As nighthawks and swallows flit overhead, the dry-fly action begins with caddis, PMDs, and Yellow Sallies. A lifetime resident, Coons recommends a dry/dropper combination of #16 tan Sparkle Emerger Caddis fished in the film, ahead of a lightly dressed Beadhead Sparkle Pupa. The key to the kingdom, according to the legendary originator Gary LaFontaine, is the body material—trilobal Antron dubbing, reflecting the waning light in a most buggy manner.
As the moon rose, we resorted to a high-riding Elk-hair Caddis even our bloodshot eyes could see. It worked, too. We caught trout in glassy runouts below narrowed streambanks, at edges of swirling back eddies, tight against cutbanks, and in slower margins of the far bank where cattails sheltered the biggest fish. When you’re lucky enough to find two or three of those characteristics alongside each other, make a cast. Your entire repertoire of mends, backhand, puddle, slack-line and cross-chest casts will be called on.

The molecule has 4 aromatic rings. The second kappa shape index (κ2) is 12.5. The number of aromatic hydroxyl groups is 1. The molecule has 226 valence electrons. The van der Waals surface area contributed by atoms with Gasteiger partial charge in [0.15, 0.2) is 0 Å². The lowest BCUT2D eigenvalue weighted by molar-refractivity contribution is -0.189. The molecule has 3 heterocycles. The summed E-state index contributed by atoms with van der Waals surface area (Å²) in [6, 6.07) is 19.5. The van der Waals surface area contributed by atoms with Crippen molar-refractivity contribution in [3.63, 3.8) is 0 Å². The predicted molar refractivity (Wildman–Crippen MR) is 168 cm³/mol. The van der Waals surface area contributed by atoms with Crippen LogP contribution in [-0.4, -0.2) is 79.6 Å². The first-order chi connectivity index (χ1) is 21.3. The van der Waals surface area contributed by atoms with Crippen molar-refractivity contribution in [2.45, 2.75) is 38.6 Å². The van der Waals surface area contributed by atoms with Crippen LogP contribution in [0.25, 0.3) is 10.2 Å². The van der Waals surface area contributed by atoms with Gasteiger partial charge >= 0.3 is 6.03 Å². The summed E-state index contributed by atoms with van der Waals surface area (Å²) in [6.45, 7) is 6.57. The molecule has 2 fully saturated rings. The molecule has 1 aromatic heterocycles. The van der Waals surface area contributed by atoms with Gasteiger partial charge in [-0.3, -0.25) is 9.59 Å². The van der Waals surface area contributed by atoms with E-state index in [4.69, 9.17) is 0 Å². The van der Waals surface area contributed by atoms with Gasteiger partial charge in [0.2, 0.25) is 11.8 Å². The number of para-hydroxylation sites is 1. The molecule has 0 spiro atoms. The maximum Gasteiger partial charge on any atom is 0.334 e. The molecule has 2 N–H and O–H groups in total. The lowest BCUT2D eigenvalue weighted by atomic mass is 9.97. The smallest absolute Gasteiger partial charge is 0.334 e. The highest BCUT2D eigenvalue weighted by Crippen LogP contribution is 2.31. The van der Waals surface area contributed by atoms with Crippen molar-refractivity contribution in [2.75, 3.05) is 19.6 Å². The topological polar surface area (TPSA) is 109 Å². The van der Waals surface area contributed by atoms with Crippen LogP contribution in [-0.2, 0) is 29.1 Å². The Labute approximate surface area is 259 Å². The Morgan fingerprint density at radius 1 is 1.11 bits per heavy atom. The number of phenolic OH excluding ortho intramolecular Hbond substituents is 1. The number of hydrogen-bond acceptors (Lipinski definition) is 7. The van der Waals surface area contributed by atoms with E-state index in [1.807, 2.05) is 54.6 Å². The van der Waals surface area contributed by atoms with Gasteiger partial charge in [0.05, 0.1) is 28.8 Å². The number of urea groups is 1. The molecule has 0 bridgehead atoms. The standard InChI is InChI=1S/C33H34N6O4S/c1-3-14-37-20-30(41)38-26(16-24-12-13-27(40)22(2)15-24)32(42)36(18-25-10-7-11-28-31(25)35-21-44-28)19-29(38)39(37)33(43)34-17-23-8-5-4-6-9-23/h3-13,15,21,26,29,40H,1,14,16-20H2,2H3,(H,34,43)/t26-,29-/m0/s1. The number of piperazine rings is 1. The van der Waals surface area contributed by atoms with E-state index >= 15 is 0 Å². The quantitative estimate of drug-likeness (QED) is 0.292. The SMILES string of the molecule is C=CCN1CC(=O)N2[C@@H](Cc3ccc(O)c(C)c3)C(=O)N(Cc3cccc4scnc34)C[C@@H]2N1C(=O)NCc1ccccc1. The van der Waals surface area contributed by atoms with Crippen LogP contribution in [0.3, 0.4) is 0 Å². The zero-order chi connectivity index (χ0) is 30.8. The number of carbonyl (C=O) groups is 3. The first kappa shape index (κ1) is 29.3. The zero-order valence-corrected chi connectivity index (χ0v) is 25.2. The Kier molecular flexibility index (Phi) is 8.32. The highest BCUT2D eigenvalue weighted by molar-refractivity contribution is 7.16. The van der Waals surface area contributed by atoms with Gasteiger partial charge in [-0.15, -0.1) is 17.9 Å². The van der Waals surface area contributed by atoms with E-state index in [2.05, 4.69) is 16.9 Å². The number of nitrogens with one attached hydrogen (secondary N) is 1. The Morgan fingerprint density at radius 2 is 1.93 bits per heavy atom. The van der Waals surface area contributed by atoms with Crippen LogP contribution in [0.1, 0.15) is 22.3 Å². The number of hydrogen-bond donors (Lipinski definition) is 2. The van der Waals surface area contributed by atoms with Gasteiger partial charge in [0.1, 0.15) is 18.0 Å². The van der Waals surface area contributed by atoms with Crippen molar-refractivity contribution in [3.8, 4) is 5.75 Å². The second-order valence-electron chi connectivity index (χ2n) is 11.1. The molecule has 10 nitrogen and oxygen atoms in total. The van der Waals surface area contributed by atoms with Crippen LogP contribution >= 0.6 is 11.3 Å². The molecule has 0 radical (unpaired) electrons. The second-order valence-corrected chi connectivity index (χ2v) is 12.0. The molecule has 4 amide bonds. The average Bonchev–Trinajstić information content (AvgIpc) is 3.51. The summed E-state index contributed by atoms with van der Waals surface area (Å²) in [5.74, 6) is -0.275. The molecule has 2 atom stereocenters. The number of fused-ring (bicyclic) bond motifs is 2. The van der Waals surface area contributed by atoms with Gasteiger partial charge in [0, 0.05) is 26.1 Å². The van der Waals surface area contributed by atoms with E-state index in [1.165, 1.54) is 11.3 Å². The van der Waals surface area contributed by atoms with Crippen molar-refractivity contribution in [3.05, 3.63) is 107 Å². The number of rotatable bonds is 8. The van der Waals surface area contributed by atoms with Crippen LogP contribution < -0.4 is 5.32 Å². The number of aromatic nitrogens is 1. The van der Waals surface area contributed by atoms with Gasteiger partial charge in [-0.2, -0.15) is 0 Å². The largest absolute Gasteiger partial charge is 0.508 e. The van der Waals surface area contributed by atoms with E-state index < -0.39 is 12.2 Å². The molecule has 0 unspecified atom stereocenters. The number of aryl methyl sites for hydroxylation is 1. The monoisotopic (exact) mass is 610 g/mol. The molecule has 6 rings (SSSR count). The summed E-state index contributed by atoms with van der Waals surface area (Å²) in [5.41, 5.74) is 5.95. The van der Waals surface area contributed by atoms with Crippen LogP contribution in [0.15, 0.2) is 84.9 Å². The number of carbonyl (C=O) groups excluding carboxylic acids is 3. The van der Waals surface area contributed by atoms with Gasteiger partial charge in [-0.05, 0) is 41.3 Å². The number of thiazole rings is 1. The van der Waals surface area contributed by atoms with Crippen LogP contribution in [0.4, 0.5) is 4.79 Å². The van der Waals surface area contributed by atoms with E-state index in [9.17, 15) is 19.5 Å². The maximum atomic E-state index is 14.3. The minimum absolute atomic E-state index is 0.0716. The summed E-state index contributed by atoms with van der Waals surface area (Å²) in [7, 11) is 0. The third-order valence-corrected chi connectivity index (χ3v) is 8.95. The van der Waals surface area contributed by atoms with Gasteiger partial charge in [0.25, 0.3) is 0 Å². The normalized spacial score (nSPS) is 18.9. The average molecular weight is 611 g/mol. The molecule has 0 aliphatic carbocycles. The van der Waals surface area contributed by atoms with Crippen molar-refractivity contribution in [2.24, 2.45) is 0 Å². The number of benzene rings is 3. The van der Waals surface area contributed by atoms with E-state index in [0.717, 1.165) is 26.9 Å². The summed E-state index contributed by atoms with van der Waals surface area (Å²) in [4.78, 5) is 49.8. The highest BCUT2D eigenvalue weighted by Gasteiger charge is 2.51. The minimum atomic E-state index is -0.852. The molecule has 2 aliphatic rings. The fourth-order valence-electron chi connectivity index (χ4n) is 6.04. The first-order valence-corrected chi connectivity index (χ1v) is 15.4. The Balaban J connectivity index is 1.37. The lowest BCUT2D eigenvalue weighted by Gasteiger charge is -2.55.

Dave pounded one channel relentlessly, most drifts bollixed by current that towed his caddis imitation like a water skier. Wind and luck finally put the line upstream with a hook to it, and the brief moment of dead drift was enough. Later, we saluted that 14-inch rainbow while rehydrating on the tailgate, watching bats feast overhead. On the Owens in the summer, always fish until full dark.